But there's another option that you may not know about that has been part of standard Alfresco for a while and it's something that you may find to be very handy. That's the uploading of emails sent to an Alfresco email address. This feature lets users send emails with attachments to Alfresco for archival. Only emails coming from designated users whose originating email address matches the email address that Alfresco knows from the user profile are accepted. This is a great option for people out in the field to be able to simply email in data and files that they need to be stored in the Alfresco repository.
You still need to use the Alfresco explorer JSF client to set it up, but once you've got it setup, you can file data into the Records Management module, an Alfresco Share site document library, or anywhere in the repository.
Step 1 -- Setup and Start the Alfresco Email Server
Edit the file Alfresco/tomcat/shared/classes/alfresco-global.properties. Change the section in the file called "Alfresco Email Server" as show below. Basically, I've uncommented the email.server.* and email.inbound.* properties. For the variable email.server.domain, I entered the name of the server where Alfresco is running. In my case, I am testing on an Amazon EC2 instance, so I've entered the Amazon Public DNS for my instance.
In this case, I've set the email.server.port value to 25. You might want to verify that there is no email server already running on the Alfresco server machine and listening to port 25.
On Linux to check this, I run the following command:
netstat -nap --inet | grep 25
On Windows, you could just run netstat.
After making those changes, I stop and restart the Alfresco server.
# Alfresco Email Service and Email Server #------------- # Enable/Disable the inbound email service. The service could be used by processes other than # the Email Server (e.g. direct RMI access) so this flag is independent of the Email Service. #------------- email.inbound.enabled=true # Email Server properties #------------- email.server.enabled=true email.server.port=25 email.server.domain=ec2-184-73-58-194.compute-1.amazonaws.com email.inbound.unknownUser=anonymous # A comma separated list of email REGEX patterns of allowed senders. # If there are any values in the list then all sender email addresses # must match. For example: # .*\@alfresco\.com, .*\@alfresco\.org # Allow anyone: #------------- email.server.allowed.senders=.*
Step 2 -- Set Alfresco User Emails
Enable Alfresco users to be able to submit email uploads by starting up the Alfresco explorer client and going into the Admin area. For each user that will be enabled for email submit verify that the email address entered in their Alfresco profiles match the address that they will be using when submitting emails.
Step 3 -- Add Users to the EMAIL_CONTRIBUTORS group
While still in the Alfresco administration area on the Alfresco explorer client, go into group administration. Make sure that all users that are to be enabled to submit email uploads to Alfresco are part of the Alfresco group EMAIL_CONTRIBUTORS.
Step 3 -- Setup email aliases for Alfresco folders (spaces)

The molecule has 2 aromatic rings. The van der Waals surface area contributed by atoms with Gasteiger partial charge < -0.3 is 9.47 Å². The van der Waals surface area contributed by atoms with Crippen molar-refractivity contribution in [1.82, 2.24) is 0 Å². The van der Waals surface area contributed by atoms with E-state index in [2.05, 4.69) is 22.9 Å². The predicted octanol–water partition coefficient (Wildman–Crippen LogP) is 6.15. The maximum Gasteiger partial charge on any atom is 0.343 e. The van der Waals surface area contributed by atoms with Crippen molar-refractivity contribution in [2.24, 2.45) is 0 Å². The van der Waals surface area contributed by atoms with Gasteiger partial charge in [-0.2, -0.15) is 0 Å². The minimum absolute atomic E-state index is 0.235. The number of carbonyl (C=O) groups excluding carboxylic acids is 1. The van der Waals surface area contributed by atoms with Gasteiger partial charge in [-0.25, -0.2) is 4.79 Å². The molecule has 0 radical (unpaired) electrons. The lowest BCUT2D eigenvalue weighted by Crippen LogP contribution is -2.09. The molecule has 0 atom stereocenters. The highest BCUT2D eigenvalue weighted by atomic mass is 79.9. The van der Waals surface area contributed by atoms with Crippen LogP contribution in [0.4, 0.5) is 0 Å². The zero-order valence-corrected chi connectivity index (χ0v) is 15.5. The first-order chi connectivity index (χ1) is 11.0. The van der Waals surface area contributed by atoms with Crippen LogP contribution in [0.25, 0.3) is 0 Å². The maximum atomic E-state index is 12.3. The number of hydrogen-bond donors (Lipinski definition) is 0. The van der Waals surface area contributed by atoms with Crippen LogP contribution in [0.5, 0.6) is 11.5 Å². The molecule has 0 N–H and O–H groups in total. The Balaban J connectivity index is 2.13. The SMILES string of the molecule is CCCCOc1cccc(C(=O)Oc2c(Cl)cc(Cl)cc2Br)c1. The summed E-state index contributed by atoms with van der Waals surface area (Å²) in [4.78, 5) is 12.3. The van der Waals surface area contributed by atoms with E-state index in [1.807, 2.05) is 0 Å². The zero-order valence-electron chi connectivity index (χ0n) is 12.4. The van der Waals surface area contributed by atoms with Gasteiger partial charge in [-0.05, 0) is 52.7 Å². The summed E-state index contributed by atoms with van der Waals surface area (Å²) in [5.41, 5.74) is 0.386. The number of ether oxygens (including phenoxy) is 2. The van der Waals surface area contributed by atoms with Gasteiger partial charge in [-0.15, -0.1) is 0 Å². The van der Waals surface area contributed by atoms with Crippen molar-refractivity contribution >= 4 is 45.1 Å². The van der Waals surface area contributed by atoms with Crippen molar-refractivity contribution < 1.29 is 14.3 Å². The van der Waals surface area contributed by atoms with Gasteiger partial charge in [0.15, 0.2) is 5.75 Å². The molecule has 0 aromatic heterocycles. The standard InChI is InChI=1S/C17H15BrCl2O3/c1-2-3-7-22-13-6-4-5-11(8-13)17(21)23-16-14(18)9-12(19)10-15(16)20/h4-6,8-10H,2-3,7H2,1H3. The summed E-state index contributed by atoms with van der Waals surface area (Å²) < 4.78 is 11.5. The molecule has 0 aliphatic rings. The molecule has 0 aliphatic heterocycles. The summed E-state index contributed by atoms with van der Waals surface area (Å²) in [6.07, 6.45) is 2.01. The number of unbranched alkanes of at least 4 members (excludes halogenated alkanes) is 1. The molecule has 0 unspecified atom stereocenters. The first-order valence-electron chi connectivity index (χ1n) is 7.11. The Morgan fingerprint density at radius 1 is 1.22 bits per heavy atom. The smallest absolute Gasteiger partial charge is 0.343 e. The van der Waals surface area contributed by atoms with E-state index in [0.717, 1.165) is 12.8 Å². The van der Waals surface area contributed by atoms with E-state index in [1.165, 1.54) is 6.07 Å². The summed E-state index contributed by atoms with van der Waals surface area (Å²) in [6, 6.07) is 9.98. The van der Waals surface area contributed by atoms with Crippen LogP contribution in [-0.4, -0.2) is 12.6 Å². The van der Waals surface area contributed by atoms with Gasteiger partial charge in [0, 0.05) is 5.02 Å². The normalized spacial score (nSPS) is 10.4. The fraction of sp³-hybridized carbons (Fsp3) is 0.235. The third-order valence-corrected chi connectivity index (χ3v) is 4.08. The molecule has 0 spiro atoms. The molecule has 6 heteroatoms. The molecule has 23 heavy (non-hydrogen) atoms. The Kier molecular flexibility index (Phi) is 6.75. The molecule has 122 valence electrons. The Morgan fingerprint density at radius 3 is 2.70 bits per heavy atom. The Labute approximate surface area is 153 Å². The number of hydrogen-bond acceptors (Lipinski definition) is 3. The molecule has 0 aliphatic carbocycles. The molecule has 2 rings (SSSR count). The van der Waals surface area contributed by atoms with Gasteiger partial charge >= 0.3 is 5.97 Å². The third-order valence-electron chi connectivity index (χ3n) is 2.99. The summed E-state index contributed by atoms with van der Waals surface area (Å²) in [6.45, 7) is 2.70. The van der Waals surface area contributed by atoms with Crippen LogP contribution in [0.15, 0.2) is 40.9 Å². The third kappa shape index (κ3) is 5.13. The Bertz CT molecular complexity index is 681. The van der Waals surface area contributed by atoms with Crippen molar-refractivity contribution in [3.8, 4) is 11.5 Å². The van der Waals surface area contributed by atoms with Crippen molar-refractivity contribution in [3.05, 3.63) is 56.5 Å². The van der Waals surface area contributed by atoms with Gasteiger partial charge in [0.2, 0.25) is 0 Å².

Identify which folders in Alfresco that you'd like users to be able to submit to. To do that, navigate to each of the target folders in the repository.
For example, here is a new folder in my user home area that is called "Email Inbox"
On examination of the properties for this folder, you can see an entry called "Email ID". This is really all you need for being able to send emails. I can do an email upload submit by sending my email to this email address, like: firstname.lastname@example.org.
But it is somewhat nicer to be able to send to an email address that is easier to remember than just a number.
To create an alias for the Email ID numeric, you need to first add an aspect to the folder.
Run Action -> Add Aspect to Item. Select the "Email alias" aspect.
Once the aspect is added, you'll see something like this.
The property "Email Alias" is now available. By selecting edit for the properties, you can define an alias for the submit email name. For example, I can use 'inbox'. Note that the name you select is case sensitive. After doing that, I can submit emails to populate the folder associated with the alias name, like: email@example.com.
Step 4 -- Start sending Emails
Send an email to the Alfresco email server: firstname.lastname@example.org, using the name appropriate for your system.
In this case I sent an email and an attachment called 'AlfrescoRMintro.txt'.
Then check the folder. Both the email body (with name based on the email subject) and attachment have been uploaded to the folder.
Yes, that's really great. If you look at the property page for this email, you'll see something like this:
There's only one thing that makes it not totally perfect. On the property page for the email body, you can see the Attachments property with a link to the attachment document. That's great, but it isn't a live link. You need to manually go back to the folder level and find the attachment document. It would nice to just be able to click right there to see the attachment.
Overall though this can be a very useful feature, and one not to forget about.